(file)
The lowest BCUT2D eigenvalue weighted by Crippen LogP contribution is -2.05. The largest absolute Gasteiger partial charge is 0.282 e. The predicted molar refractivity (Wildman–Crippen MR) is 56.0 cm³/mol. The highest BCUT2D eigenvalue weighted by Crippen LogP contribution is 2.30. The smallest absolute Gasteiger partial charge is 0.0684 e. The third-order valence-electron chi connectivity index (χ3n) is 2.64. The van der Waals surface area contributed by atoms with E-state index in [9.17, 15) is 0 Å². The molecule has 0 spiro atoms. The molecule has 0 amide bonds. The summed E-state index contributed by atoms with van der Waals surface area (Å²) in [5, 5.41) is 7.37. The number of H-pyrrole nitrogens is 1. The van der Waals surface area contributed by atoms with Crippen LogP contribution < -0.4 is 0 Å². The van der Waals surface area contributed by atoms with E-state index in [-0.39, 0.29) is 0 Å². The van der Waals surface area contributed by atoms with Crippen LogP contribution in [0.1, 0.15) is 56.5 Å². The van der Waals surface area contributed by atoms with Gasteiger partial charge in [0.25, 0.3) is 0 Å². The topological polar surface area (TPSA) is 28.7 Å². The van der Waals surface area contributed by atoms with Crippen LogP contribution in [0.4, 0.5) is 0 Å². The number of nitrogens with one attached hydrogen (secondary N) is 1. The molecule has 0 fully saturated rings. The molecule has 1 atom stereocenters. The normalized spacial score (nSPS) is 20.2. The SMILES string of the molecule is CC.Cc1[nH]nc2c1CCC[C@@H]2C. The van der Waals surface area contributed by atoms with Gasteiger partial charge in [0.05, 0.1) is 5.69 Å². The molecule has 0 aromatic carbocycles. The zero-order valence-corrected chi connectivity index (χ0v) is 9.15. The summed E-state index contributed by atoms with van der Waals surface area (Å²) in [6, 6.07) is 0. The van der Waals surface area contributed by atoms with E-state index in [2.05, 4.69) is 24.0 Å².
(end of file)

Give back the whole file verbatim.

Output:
The lowest BCUT2D eigenvalue weighted by Crippen LogP contribution is -2.05. The largest absolute Gasteiger partial charge is 0.282 e. The predicted molar refractivity (Wildman–Crippen MR) is 56.0 cm³/mol. The highest BCUT2D eigenvalue weighted by Crippen LogP contribution is 2.30. The smallest absolute Gasteiger partial charge is 0.0684 e. The third-order valence-electron chi connectivity index (χ3n) is 2.64. The van der Waals surface area contributed by atoms with E-state index in [9.17, 15) is 0 Å². The molecule has 0 spiro atoms. The molecule has 0 amide bonds. The summed E-state index contributed by atoms with van der Waals surface area (Å²) in [5, 5.41) is 7.37. The number of H-pyrrole nitrogens is 1. The van der Waals surface area contributed by atoms with Crippen LogP contribution < -0.4 is 0 Å². The van der Waals surface area contributed by atoms with E-state index in [-0.39, 0.29) is 0 Å². The van der Waals surface area contributed by atoms with Crippen LogP contribution in [0.1, 0.15) is 56.5 Å². The van der Waals surface area contributed by atoms with Gasteiger partial charge in [0.25, 0.3) is 0 Å². The topological polar surface area (TPSA) is 28.7 Å². The van der Waals surface area contributed by atoms with Crippen LogP contribution in [0.4, 0.5) is 0 Å². The number of nitrogens with one attached hydrogen (secondary N) is 1. The molecule has 0 fully saturated rings. The molecule has 1 atom stereocenters. The normalized spacial score (nSPS) is 20.2. The SMILES string of the molecule is CC.Cc1[nH]nc2c1CCC[C@@H]2C. The van der Waals surface area contributed by atoms with Gasteiger partial charge in [0.05, 0.1) is 5.69 Å². The molecule has 0 aromatic carbocycles. The zero-order valence-corrected chi connectivity index (χ0v) is 9.15. The summed E-state index contributed by atoms with van der Waals surface area (Å²) in [6, 6.07) is 0. The van der Waals surface area contributed by atoms with E-state index in [2.05, 4.69) is 24.0 Å².